My journey to becoming a CBT Therapist started as an anxious, perfectionist teenager. Having experienced my own difficulties, I knew I wanted to help others improve their mental health and overall wellbeing. I was drawn to Cognitive Behavioural Therapy (CBT) because it’s not just about talking – it’s about making changes and getting stuff done to improve how you’re feeling.
CBT is a form of talking therapy offered by Cognitive Behavioural Therapists and Psychologists. As well as being endorsed by the NHS, CBT is the number one treatment recommended for depression and anxiety disorders by the National Institute for Health & Care Excellence (NICE). It can also be used to treat a range of other issues including low self-esteem, perfectionism, stress and burnout.
Cognitive Behavioural Therapies also include approaches such as Compassion Focused Therapy (CFT) and Mindfulness. These are often referred to as ‘third wave’ cognitive behavioural therapies. More on this later!
The key idea behind CBT is that what you think (cognitive) and what you do (behavioural) affects the way you feel. Sometimes we can find ourselves stuck in vicious cycles where our thoughts and the things we’re doing to solve a problem inadvertently keep it going. This means we continue to experience the negative feelings associated with the problem. In many cases, it can also make it difficult to move forward with our lives.
CBT can help you deal with overwhelming problems in a more positive way by breaking them down into smaller parts. You’ll learn how to change negative patterns to improve the way you feel. Unlike some talking therapies, CBT deals with your current problems, rather than solely focusing on issues from your past. It can also help you identify practical ways to improve your state of mind on a daily basis.
In your first assessment session, we’ll discuss your current difficulties and I’ll gather information about you and your situation to make sure CBT is the best therapeutic approach.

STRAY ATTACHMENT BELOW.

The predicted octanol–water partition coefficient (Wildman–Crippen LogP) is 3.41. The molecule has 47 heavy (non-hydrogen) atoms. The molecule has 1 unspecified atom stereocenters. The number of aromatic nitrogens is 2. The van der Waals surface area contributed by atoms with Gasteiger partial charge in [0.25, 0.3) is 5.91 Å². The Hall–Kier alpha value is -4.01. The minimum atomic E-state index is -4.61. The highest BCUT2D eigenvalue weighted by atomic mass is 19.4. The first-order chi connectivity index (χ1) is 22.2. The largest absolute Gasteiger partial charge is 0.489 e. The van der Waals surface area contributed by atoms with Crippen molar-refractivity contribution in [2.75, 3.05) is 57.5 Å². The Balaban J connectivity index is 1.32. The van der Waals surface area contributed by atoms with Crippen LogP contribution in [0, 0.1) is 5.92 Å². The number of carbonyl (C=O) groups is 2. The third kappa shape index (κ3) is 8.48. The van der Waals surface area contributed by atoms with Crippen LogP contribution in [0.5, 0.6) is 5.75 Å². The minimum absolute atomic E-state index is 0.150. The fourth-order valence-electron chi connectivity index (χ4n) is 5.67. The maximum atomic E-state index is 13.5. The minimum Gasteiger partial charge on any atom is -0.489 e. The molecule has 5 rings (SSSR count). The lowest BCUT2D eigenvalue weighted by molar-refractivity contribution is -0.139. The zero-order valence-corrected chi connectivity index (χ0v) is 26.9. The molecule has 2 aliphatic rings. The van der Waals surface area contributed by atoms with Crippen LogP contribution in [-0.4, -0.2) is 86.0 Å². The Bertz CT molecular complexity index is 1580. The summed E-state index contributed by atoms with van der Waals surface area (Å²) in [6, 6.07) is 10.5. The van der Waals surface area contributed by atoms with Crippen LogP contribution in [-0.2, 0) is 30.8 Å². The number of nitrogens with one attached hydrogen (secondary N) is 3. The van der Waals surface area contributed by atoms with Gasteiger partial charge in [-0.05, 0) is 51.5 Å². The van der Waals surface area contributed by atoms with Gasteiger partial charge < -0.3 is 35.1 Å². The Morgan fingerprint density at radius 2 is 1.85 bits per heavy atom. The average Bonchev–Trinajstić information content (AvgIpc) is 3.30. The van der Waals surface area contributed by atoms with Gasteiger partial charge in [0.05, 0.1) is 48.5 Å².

We’ll create a written understanding of the difficulties you’re experiencing, explaining how they came about and exactly how they’re being maintained in relation to beliefs, thoughts, emotions, bodily sensations and patterns of behaviour. Clients often find this process extremely helpful and reassuring. Not only does it provide clarity, but it also gives you a hopeful understanding of how you can overcome your difficulties.
During the treatment phase of CBT, we’ll usually meet weekly to talk things through in a proactive way. We’ll also agree therapeutic tasks for you to complete in between sessions so you can start putting the things you’re learning into practice in real life.
The great thing about CBT is that it’s a collaborative therapy. I’m the expert in CBT and you’re the expert in you. We’ll figure things out together, so you can move beyond your difficulties and get on with your life. I’ll be with you every step of the way, making you feel safe and supported and allowing you to take things at your own pace.
I did. One of the things that makes my approach unique is my ability to draw on my training in Mindfulness and Compassion Focused Therapy. These are known as ‘third wave’ therapies. This means they go beyond the ‘thoughts lead to feelings lead to behaviours’ model associated with classic CBT. Instead of tackling individual issues or simply ‘reducing symptoms’, these therapies focus on developing skills that can help you navigate daily life more effectively.
Yes! Studies have shown online CBT is just as effective as face-to-face therapy. I love the added benefits of online therapy – no travel time, no paying for parking, no waiting rooms, and convenient sessions that won’t interfere with your day. You can learn more about my online CBT services here.